Printer Friendly

New market keeping boat business afloat.

New Market Keeping Boat Business Afloat

Sideline In Concrete Molds Boosts $1.7 Million Bottom Line

When it rains, it pours.

In 1988, Concord Boat Company's sales reached almost $3 million but two years later dropped to $1.7 million. With its sales cut almost in half and the boat industry adrift nationally, Concord has been forced to survive by other means.

A weakening economy, accompanied by excessive rain and flooding the past two years, knocked the bottom out of the boat business and caused a severe reversal for Concord.

Twelve years ago, Fritz Hawkins and Neil Baker began operating Concord and witnessed a steady increase in sales. Their best years were from 1986 to 1988.

This year, however, they are experiencing one of their worst years in business. Hawkins, Concord VP, says most manufacturers are "in the same boat" as far as sluggish sales.

"I've seen five or six boat companies go out of business in the last 30 days," Hawkins notes.

Instead of quitting, however, Concord plans to ride it out. The company now is reaching out to non-boat businesses because Hawkins believes it's "good to be diversified."

A Quick Recovery

With this new approach, however, it hasn't taken Concord long to recover from lagging sales. The company just completed designing and building fiberglass molds for Arkansas Precast Company. Concord also is building the molds for concrete work on the new 52-story Federal Reserve Building in Dallas and will build eight to 10 molds that can be used many times.

While it's too early to calculate the effect of this new sideline, each mold costs about $6,800. The cost also can vary according to the size and difficulty of the job.

Concord now is looking for other industries to service, and Hawkins says that his suppliers often are a good source for leads.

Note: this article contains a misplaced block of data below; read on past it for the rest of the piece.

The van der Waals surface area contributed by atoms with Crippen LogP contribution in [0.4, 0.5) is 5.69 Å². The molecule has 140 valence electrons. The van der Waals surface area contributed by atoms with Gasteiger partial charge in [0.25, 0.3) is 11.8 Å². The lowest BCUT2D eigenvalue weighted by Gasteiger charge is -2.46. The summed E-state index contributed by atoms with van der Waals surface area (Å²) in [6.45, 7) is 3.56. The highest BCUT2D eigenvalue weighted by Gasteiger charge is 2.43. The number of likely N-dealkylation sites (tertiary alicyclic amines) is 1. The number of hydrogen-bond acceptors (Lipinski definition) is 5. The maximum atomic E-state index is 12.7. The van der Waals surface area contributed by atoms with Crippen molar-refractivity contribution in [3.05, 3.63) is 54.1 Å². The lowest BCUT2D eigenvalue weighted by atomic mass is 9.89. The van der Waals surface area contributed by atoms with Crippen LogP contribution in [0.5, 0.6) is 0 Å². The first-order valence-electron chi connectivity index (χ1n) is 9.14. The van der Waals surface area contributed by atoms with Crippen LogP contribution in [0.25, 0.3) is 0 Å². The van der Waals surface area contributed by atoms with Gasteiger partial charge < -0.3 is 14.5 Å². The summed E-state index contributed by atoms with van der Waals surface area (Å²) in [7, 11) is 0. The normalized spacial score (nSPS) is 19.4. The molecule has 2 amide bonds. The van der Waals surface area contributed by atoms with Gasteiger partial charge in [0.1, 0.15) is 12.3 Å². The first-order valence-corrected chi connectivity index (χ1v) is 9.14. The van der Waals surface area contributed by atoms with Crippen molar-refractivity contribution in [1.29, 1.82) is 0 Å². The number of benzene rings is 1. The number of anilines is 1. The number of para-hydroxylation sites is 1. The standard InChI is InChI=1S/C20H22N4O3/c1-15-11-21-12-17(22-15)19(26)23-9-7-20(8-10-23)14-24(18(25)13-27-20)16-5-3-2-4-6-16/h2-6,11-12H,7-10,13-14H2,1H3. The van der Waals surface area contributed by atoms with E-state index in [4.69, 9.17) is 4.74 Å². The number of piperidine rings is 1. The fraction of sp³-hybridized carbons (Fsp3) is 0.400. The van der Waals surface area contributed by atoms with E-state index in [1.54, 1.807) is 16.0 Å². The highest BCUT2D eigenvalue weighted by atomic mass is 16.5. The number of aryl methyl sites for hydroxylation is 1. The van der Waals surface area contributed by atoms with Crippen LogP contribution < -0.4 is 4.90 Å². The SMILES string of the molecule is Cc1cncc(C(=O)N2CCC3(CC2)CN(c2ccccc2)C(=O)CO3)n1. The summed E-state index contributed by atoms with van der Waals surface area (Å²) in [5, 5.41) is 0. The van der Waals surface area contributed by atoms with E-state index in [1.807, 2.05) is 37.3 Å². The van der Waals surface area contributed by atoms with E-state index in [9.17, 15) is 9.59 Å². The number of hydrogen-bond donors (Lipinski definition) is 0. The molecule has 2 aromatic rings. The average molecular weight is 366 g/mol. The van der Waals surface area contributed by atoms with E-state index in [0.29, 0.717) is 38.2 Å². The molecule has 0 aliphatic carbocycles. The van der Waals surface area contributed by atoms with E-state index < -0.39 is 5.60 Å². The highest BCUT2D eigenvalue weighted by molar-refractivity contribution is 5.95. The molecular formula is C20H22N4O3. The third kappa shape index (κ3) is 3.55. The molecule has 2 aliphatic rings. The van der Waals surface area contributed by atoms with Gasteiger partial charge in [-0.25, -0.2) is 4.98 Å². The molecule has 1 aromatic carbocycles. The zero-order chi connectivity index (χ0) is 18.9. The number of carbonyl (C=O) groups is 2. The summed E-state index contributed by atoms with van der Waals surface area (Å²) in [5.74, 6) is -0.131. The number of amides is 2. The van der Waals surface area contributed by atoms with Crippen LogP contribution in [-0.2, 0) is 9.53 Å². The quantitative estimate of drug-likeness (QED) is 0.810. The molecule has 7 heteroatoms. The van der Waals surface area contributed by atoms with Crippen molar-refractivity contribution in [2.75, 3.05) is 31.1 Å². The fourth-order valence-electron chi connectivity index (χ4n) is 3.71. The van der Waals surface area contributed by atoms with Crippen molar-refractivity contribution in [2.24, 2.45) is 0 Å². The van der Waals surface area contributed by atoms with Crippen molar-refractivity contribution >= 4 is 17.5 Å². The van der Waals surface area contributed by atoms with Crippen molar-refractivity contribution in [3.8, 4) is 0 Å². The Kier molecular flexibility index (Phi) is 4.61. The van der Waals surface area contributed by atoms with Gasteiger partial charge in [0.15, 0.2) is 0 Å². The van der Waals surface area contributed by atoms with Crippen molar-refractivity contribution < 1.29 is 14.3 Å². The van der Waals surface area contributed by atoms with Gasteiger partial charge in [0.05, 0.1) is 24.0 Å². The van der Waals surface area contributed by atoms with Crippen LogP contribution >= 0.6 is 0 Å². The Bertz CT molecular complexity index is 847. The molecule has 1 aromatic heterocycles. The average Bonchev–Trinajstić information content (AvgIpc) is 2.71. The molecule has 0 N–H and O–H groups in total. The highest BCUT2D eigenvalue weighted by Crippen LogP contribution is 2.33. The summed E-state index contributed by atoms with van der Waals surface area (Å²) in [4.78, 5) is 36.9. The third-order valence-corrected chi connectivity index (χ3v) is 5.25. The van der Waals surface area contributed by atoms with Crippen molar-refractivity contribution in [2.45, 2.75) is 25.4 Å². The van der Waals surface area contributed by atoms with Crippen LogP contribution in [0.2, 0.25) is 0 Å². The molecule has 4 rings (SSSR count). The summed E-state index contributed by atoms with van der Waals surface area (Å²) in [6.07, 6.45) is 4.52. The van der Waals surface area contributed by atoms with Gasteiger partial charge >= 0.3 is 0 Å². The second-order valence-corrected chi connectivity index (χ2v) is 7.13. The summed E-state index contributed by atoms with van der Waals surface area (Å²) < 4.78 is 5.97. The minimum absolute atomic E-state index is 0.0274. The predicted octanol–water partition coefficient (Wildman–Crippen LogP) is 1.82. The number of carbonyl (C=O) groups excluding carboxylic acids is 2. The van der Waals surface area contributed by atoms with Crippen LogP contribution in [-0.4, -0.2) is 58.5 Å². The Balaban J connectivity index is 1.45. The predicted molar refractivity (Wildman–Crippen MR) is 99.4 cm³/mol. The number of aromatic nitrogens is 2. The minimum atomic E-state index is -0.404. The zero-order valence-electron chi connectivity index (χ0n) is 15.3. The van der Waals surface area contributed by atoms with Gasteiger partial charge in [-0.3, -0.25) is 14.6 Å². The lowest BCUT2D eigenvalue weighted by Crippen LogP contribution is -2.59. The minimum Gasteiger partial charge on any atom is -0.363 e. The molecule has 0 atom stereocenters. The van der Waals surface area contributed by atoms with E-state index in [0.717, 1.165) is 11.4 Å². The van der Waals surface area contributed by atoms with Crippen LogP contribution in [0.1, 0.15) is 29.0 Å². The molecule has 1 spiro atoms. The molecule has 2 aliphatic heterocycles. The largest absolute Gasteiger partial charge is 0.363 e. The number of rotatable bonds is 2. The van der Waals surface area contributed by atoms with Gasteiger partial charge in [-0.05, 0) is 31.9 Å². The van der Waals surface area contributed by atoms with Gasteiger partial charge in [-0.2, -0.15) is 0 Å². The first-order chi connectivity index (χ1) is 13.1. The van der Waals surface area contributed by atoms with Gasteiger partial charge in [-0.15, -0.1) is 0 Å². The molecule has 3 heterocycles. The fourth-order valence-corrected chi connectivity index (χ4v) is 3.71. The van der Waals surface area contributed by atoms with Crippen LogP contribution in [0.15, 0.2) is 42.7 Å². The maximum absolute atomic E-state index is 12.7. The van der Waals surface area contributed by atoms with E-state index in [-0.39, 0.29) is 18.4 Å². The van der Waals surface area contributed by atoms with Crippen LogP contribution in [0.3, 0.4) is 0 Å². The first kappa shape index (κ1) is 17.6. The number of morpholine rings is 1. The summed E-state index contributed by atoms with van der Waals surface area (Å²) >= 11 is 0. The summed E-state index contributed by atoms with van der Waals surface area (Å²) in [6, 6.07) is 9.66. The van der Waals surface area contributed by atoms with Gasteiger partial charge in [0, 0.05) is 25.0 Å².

"Suppliers can be the source of other business. We can get help sometimes and are pushed in the right direction by suppliers," Hawkins says.

The Eternal Optimist

Hawkins is optimistic and expects Concord's boat sales to increase in April or May of next year. He believes the supply of boats will decrease while the demand for them increases. Meanwhile, Hawkins says he is not going to give up his new business.

If the market for your product is becoming depleted, take time to see if you can diversify like Concord Boat. When boat sales pick up, Hawkins may have two thriving markets.

PHOTO : STAYING AFLOAT: Neil Baker and Fritz Hawkins of Concord Boat Corp. have diversified to stay in business because of the downturn in boat sales.

Dan Bilek is a professional management consultant and broker. He operates Commercial Consultants of North Little Rock.
COPYRIGHT 1990 Journal Publishing, Inc.
No portion of this article can be reproduced without the express written permission from the copyright holder.
Copyright 1990 Gale, Cengage Learning. All rights reserved.

Article Details
Printer friendly Cite/link Email Feedback
Title Annotation:Small Business Consultant
Author:Bilek, Dan
Publication:Arkansas Business
Date:Dec 3, 1990
Words:450
Previous Article:Coming, going, gone.
Next Article:Maumelle's lender slips into federal hands.
Topics:


Related Articles
Manufacturer customized boat for Easter Seals.
BUYERS, SELLERS SET SALE.
DIVERS KEEP SEARCHING 3 DAYS AFTER MAN'S FALL.
CONEJO VALLEY: BRIEFLY : DIVERS' SEARCH FAILS TO RETRIEVE SIMI MAN.
DIVERS FIND BODY AFTER 3-DAY HUNT.
Wave rider.
Family-owned duck boat tour business recovers.

Terms of use | Copyright © 2016 Farlex, Inc. | Feedback | For webmasters